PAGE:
Researchers affiliated with the Micro Air Vehicle Laboratory (MAVLab) at the technical university in Delft, The Netherlands have successfully conducted a first test flight from a Coast Guard ship with a special hybrid hydrogen drone.
Dutch hybrid hydrogen drone makes successful test flight
The Dutch hybrid hydrogen drone, officially known as the NederDrone is not only hybrid in its propulsion system, using both batteries and hydrogen. It is also hybrid in its design, combining vertical-take-off-and-landing (VTOL) with a fixed-wing design for extra distance and longer flight times.
What made this test flight so special is that the excess energy generated by the hydrogen system was used to recharge the drone’s batteries mid-flight. This results in an extra-long flight time. According to the researchers, the test flight is an important step towards making aviation more sustainable.
Bart Remes, project leader of the Micro Aerial Vehicle Lab (MAVLab) at TU Delft said:
“We have developed a drone that takes off and lands vertically using hydrogen and a battery, and during horizontal flight on hydrogen via a fuel cell, the battery again. charges for the vertical landing. Thanks to the fixed-wing design and the use of hydrogen, the drone can remain in level flight for hours. ”
The NederDrone weighs around 29 pounds including fuel cell and batteries and has a wingspan of roughly ten feet.
For increased safety, the powertrain is redundant. The drone flies with 12 engines, and can even land safely on the aft deck of a ship even in the event of failure of some of the engines.
Sustainable flying with the NederDrone
The drone is equipped with a 300 bar 6.8-liter carbon composite hydrogen cylinder. The cylinder supplies the hydrogen at low pressure to the 800-watt fuel cell, which converts the hydrogen into electricity. The only emission that is released is oxygen and water vapors. In addition to the fuel cell that supplies electricity to the engines, there is also a set of batteries that, together with the fuel cell, provide the engines with extra energy during vertical take-off and landing.
The knowledge gained in the development of the drone can be used to make aviation greener. Henri Werij, dean of the Faculty of Aerospace Engineering at TU Delft says:
“One of the most important aspects of this research is the fact that flights are made with hydrogen. Hydrogen is seen worldwide as one of the main contenders for creating a green, sustainable fuel for aviation. ”
Maritime applications for hydrogen drone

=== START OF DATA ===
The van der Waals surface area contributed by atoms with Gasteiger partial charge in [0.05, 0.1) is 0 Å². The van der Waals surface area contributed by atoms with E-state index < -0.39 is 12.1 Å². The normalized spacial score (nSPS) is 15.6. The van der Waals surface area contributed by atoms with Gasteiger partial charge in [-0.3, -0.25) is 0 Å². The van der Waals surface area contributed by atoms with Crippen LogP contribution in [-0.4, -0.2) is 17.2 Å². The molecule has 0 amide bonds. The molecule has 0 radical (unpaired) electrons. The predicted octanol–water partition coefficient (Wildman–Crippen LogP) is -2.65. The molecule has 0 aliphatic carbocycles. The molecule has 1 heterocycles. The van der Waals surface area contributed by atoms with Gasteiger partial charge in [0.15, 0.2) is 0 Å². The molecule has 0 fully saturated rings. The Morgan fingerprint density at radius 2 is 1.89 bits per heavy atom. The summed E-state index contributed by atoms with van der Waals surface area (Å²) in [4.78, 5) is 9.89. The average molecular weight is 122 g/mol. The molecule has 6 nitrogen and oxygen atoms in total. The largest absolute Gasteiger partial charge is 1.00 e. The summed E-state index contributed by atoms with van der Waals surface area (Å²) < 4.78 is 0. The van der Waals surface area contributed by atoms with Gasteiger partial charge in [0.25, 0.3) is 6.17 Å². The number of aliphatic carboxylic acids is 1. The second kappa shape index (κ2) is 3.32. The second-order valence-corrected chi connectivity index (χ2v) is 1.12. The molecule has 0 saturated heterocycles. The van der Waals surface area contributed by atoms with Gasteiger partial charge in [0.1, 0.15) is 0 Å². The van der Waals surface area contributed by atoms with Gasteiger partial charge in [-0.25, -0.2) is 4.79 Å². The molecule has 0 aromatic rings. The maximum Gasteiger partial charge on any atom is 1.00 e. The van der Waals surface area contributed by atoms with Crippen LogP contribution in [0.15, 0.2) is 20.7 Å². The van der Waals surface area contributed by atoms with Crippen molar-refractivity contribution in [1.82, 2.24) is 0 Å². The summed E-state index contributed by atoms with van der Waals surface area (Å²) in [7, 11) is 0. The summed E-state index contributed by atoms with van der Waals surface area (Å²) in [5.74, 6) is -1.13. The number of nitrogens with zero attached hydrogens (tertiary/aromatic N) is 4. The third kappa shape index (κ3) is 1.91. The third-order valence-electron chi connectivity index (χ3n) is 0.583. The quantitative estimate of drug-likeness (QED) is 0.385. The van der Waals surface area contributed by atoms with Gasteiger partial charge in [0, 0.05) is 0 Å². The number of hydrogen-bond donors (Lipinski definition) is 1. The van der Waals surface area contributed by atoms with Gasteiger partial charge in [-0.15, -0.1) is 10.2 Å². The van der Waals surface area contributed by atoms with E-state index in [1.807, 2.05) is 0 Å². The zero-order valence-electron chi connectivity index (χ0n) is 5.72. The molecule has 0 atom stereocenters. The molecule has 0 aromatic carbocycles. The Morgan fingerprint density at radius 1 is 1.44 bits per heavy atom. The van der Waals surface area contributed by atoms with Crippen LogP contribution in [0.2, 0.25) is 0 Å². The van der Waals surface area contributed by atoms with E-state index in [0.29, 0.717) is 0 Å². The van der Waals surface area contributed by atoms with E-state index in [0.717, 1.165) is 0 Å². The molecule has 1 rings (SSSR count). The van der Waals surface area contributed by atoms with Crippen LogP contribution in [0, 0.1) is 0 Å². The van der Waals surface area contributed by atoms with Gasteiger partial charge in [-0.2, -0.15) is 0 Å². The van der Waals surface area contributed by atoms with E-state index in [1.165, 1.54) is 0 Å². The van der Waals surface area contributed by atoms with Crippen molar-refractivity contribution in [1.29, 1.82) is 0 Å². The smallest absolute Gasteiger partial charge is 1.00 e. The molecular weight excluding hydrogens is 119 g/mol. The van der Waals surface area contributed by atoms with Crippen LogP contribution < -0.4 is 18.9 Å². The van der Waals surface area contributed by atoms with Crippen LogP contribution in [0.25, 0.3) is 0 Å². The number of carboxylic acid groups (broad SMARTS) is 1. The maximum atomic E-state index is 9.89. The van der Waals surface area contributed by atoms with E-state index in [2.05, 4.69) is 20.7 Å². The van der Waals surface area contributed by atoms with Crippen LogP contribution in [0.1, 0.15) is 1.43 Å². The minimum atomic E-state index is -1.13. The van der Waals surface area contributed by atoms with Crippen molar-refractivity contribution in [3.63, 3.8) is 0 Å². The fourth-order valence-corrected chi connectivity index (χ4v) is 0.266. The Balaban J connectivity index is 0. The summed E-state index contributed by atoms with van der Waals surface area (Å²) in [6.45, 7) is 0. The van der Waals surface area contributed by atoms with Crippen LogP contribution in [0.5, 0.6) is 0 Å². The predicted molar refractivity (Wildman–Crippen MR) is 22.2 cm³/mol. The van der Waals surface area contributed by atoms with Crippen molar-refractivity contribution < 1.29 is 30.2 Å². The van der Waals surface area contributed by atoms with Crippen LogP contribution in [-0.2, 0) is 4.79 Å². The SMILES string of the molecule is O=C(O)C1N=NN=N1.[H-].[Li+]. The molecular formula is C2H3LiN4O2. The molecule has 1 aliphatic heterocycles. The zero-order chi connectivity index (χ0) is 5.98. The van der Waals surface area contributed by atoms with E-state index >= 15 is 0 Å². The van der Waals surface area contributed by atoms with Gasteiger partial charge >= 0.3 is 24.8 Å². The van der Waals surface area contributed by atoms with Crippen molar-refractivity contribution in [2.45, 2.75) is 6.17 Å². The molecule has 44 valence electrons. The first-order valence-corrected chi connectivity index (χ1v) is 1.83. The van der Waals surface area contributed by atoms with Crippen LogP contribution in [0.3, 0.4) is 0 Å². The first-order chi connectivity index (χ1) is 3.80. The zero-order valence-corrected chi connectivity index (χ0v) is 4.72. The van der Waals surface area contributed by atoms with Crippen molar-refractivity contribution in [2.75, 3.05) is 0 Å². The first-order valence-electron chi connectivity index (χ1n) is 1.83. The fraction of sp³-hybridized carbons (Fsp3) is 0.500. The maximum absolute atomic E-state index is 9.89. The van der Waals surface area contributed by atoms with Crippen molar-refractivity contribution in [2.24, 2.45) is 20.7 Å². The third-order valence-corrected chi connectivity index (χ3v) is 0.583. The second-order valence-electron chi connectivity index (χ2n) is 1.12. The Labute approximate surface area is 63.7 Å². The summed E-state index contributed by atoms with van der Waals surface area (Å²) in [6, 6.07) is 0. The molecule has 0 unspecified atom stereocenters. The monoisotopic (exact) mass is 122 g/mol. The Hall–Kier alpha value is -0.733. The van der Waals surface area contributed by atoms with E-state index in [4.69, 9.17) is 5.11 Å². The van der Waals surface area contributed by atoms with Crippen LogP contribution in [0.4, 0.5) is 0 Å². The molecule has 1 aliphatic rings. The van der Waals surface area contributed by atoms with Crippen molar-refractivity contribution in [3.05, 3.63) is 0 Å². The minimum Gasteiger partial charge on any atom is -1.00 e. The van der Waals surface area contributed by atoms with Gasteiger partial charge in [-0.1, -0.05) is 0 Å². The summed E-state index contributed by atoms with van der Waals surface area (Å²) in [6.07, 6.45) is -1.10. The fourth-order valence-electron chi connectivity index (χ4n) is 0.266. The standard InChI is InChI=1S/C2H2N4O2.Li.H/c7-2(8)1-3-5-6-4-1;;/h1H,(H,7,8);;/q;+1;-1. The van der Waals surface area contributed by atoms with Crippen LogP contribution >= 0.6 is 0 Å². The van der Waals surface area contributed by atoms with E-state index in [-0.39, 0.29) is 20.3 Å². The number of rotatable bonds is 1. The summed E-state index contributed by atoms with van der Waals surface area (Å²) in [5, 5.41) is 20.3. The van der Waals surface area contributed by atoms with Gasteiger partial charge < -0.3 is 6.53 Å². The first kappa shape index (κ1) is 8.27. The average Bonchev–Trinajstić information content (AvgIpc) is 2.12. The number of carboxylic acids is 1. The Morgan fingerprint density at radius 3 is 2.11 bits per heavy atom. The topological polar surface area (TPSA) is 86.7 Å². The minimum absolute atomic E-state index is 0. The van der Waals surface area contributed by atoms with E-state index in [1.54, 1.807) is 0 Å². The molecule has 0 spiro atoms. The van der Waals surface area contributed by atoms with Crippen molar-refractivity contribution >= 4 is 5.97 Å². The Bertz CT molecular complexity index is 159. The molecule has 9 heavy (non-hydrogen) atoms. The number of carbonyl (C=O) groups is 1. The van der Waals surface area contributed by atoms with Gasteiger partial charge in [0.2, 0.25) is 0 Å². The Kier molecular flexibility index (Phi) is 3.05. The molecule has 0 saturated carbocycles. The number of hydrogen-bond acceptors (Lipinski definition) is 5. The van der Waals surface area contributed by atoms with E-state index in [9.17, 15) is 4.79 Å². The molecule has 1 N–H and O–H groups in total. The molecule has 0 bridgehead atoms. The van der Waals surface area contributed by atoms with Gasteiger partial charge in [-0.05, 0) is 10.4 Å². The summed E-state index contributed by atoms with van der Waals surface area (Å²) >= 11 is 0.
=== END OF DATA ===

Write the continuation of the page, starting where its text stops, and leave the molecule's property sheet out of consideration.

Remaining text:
Drones are already regularly used over land, but at sea, there are many additional challenges. Wind, saltwater, a moving ship with limited possibilities for ascent and landing – all these dynamic conditions place high demands on the drone. That is why the Dutch hydrogen drone was not only tested in a wind tunnel but also from ships of the Royal Netherlands Navy and Coast Guard Netherlands, sailing on the high seas off the Dutch coast.
Thanks to the combination of the wings and a hydrogen cylinder and battery, the NederDrone was able to remain in the air for more than 3.5 hours during the first test flights and make a stable flight. With these features, the drone can support reconnaissance and inspection tasks.
“Introducing new technologies requires a more exploratory approach than we are used to. The current generation of young people is already being educated in this way of learning and trying,” Captain-lieutenant at sea Pieter Blank said. “For us, they are the personnel of the future. That is why we are fully committed to working with others to bring these technologies into operational applications. As an innovator at the Royal Netherlands Navy and Coastguard Netherlands, I am proud of this collaboration with TU Delft. The development of the hydrogen maritime drone is a genuine technical breakthrough. That promises something for the future. ”
The MAVLab is not the only body experimenting with hydrogen-powered drones. At home and abroad, various parties are engaged in research into flying on hydrogen, as a prelude to emission-free aviation. NLR, for example, is experimenting with the hydrogen-powered drone HYDRA. And the Spanish company Quaternium set a record this spring by using a hydrogen-powered multi-rotor drone for over eight hours.
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